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Old 02-08-2009, 09:51 AM   #46
foobar
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Joined: Aug 2008
Location: Oakland
Oddometer: 20
Quote:
Originally Posted by Bayner
You should be able to remove the rear wheel without having to reset chain tension every time, no? Pull the adjuster block off one side and knock the axle out the far side enough to slide the axle forward. Other bikes I have there's enough slack by the time the axle hits the adjuster screw that you can slip the chain off. (It took me a few times to figure that out mind you...)
I had the same thought while I was doing it but had already loosened things up per the Owners Manual. At a minimum, you should note the markings in a notebook or with a pencil on the guide so you know where it was before removal (I had that thought at about same time - AFTER loosening).

Quote:
Originally Posted by MonsterJ kkug had a great idea here:
[URL="http://www.advrider.com/forums/showthread.php?t=428807"
http://www.advrider.com/forums/showthread.php?t=428807[/url]

I'm gonna whittle me one up soon.
Thanks for the link - looks perfect.
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Old 02-08-2009, 10:11 PM   #47
RedHawk47
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Joined: Oct 2006
Location: Berthoud, CO
Oddometer: 364
tire changing

Quote:
Originally Posted by foobar
- Tire Removal/Installation - HARD. REALLY HARD (this was full tire removal; opening up one side for tube removal/repair would be easier).

I've read all the various tire removal threads, etc, and paid attention to the debates over brute strength vs technique. Clearly technique is important but I found that in at least one instance (getting the second edge of tire off of rim) I had to resort to force heavily seasoned with a LOT of swearing.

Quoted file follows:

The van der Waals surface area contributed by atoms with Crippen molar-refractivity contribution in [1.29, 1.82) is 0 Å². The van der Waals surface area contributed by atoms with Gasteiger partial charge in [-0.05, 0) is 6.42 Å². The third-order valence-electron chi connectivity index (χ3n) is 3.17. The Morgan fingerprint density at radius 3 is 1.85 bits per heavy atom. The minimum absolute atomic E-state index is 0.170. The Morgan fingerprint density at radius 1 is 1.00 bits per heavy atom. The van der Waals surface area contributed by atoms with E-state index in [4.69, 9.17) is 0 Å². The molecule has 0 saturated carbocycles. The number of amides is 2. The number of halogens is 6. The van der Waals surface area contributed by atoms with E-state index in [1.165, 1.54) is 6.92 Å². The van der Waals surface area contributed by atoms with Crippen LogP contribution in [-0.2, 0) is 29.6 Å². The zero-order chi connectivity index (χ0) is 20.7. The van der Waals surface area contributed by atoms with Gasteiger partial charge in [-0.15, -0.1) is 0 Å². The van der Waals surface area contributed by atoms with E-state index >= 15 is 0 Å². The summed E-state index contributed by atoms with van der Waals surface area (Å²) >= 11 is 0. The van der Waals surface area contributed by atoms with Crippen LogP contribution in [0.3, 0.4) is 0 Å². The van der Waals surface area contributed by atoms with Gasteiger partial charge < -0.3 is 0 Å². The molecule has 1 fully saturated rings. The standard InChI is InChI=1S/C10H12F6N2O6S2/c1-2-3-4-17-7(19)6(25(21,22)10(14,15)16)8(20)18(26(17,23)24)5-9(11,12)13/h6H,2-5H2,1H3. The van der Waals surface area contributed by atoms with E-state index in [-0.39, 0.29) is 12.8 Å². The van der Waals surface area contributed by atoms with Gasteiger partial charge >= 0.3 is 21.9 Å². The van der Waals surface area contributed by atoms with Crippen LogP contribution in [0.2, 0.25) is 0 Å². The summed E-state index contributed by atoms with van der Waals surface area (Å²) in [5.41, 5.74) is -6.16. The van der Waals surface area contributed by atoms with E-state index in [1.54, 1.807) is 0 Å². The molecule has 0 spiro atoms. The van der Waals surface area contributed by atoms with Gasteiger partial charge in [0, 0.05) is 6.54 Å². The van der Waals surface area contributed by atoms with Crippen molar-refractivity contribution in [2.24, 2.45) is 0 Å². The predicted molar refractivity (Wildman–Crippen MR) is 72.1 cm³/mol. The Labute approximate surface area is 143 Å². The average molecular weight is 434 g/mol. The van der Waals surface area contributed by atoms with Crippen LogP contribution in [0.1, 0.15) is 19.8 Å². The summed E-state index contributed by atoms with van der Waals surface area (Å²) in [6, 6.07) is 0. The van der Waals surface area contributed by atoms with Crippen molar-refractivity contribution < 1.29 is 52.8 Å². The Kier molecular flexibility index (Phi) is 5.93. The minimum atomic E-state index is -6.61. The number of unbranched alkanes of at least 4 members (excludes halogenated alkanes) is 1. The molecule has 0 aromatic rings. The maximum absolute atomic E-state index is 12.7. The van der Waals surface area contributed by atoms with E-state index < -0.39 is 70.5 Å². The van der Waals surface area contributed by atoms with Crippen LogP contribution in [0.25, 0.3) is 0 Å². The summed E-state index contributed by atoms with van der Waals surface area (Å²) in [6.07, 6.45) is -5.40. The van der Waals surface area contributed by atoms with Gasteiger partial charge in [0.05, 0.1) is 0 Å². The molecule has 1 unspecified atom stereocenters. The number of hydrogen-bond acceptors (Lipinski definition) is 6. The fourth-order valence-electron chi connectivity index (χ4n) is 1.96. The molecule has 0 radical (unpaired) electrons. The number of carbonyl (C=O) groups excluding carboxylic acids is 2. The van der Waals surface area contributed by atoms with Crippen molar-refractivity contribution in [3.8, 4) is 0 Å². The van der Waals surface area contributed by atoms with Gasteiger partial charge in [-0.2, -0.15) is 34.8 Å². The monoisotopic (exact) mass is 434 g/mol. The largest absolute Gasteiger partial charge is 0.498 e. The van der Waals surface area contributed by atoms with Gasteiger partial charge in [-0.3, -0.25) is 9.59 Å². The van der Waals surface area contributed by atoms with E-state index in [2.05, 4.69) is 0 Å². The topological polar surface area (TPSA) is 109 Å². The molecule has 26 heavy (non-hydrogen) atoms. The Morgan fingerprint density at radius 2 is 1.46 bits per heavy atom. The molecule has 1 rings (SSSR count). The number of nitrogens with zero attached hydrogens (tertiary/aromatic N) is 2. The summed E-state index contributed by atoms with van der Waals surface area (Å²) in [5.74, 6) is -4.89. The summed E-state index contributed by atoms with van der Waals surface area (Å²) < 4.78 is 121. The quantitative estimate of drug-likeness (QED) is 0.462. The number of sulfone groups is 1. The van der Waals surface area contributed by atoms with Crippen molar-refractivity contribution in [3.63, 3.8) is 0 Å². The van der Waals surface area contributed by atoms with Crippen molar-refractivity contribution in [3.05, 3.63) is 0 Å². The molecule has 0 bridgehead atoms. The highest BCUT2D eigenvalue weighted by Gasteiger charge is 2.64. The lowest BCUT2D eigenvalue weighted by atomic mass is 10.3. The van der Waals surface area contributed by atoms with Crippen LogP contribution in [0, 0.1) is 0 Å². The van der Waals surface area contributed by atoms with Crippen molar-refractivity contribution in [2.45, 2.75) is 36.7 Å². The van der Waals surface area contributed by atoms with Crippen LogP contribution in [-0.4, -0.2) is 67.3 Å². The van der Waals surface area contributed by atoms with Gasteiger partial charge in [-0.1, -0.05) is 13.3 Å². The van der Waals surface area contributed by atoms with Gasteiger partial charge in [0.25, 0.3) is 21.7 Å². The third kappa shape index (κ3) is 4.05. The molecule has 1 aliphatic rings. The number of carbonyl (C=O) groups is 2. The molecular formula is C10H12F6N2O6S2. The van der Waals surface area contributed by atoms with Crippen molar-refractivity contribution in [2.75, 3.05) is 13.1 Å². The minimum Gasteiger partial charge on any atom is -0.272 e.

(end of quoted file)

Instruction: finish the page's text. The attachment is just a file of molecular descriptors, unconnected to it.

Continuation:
An important step in the processes that most tire changing instruction get backwards.
1. Start the tire removal process at the valve stem (or the rim lock if it has one)
2. Finish the tire installation process at the valve stem.
The reason for doing it this way is so the bead can drop into the center well of the rim and have maximum slack. If the valve stem is in the way...
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Old 02-09-2009, 11:01 AM   #48
Travlr
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Joined: Sep 2008
Location: Southern Alberta
Oddometer: 85
other care package items

Before this thread turns into a tire changing lesson. Some other care package items it have carried over the years in whatever bike I was riding at the time:

1. Assortment of zip ties.
2. Spare fuses.
3. Assorment of nuts and bolts (bike specific).
4. Small Rag (usually wrapped around the tools). Nice not to put greasy hands into your riding gloves.
5. Electrical tape, and duct tape on long trips.
These may be more general kit items and not so F8 specific, but sometimes the obvious gets overlooked.